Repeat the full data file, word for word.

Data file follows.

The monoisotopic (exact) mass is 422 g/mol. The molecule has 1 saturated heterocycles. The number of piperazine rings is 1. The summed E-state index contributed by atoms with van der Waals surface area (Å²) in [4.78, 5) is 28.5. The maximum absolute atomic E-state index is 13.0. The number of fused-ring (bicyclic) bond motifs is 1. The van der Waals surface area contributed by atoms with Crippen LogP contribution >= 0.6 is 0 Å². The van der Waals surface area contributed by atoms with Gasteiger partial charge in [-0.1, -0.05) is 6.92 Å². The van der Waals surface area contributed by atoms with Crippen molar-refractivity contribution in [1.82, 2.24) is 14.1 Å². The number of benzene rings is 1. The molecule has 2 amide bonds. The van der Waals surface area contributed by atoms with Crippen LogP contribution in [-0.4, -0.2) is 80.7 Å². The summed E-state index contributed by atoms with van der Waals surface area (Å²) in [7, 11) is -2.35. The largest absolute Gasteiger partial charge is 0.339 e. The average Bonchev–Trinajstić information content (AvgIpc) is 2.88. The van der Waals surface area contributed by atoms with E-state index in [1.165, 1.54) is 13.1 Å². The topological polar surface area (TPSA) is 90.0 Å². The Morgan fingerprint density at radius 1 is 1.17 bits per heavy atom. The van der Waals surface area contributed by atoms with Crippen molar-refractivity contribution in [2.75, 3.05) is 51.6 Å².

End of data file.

The monoisotopic (exact) mass is 422 g/mol. The molecule has 1 saturated heterocycles. The number of piperazine rings is 1. The summed E-state index contributed by atoms with van der Waals surface area (Å²) in [4.78, 5) is 28.5. The maximum absolute atomic E-state index is 13.0. The number of fused-ring (bicyclic) bond motifs is 1. The van der Waals surface area contributed by atoms with Crippen LogP contribution >= 0.6 is 0 Å². The van der Waals surface area contributed by atoms with Gasteiger partial charge in [-0.1, -0.05) is 6.92 Å². The van der Waals surface area contributed by atoms with Crippen molar-refractivity contribution in [1.82, 2.24) is 14.1 Å². The number of benzene rings is 1. The molecule has 2 amide bonds. The van der Waals surface area contributed by atoms with Crippen LogP contribution in [-0.4, -0.2) is 80.7 Å². The summed E-state index contributed by atoms with van der Waals surface area (Å²) in [7, 11) is -2.35. The largest absolute Gasteiger partial charge is 0.339 e. The average Bonchev–Trinajstić information content (AvgIpc) is 2.88. The van der Waals surface area contributed by atoms with E-state index in [1.165, 1.54) is 13.1 Å². The topological polar surface area (TPSA) is 90.0 Å². The Morgan fingerprint density at radius 1 is 1.17 bits per heavy atom. The van der Waals surface area contributed by atoms with Crippen molar-refractivity contribution in [2.75, 3.05) is 51.6 Å².